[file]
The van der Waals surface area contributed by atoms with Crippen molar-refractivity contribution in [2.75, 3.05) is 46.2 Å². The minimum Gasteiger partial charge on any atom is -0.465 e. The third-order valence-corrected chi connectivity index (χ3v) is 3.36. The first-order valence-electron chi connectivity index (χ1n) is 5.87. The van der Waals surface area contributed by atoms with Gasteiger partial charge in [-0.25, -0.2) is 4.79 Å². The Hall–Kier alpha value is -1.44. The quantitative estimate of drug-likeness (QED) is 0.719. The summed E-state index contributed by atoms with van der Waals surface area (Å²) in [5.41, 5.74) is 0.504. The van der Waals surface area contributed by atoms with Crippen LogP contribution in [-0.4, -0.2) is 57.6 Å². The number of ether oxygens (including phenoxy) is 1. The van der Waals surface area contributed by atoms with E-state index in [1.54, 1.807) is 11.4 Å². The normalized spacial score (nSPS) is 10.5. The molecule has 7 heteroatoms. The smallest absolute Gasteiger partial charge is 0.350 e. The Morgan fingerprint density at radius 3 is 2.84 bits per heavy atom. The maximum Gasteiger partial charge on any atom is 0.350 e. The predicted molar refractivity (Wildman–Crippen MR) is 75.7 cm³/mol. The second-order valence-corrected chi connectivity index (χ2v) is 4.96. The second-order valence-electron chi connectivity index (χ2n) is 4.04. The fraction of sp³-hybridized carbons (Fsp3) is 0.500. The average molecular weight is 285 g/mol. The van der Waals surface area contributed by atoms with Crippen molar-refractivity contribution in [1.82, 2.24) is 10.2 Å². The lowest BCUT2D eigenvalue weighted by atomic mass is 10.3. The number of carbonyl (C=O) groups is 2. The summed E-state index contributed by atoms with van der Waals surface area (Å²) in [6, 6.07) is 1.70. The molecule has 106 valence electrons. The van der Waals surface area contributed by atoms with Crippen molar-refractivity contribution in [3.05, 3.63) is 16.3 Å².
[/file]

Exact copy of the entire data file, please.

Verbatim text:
The van der Waals surface area contributed by atoms with Crippen molar-refractivity contribution in [2.75, 3.05) is 46.2 Å². The minimum Gasteiger partial charge on any atom is -0.465 e. The third-order valence-corrected chi connectivity index (χ3v) is 3.36. The first-order valence-electron chi connectivity index (χ1n) is 5.87. The van der Waals surface area contributed by atoms with Gasteiger partial charge in [-0.25, -0.2) is 4.79 Å². The Hall–Kier alpha value is -1.44. The quantitative estimate of drug-likeness (QED) is 0.719. The summed E-state index contributed by atoms with van der Waals surface area (Å²) in [5.41, 5.74) is 0.504. The van der Waals surface area contributed by atoms with Crippen LogP contribution in [-0.4, -0.2) is 57.6 Å². The number of ether oxygens (including phenoxy) is 1. The van der Waals surface area contributed by atoms with E-state index in [1.54, 1.807) is 11.4 Å². The normalized spacial score (nSPS) is 10.5. The molecule has 7 heteroatoms. The smallest absolute Gasteiger partial charge is 0.350 e. The Morgan fingerprint density at radius 3 is 2.84 bits per heavy atom. The maximum Gasteiger partial charge on any atom is 0.350 e. The predicted molar refractivity (Wildman–Crippen MR) is 75.7 cm³/mol. The second-order valence-corrected chi connectivity index (χ2v) is 4.96. The second-order valence-electron chi connectivity index (χ2n) is 4.04. The fraction of sp³-hybridized carbons (Fsp3) is 0.500. The average molecular weight is 285 g/mol. The van der Waals surface area contributed by atoms with Crippen molar-refractivity contribution in [1.82, 2.24) is 10.2 Å². The lowest BCUT2D eigenvalue weighted by atomic mass is 10.3. The number of carbonyl (C=O) groups is 2. The summed E-state index contributed by atoms with van der Waals surface area (Å²) in [6, 6.07) is 1.70. The molecule has 106 valence electrons. The van der Waals surface area contributed by atoms with Crippen molar-refractivity contribution in [3.05, 3.63) is 16.3 Å².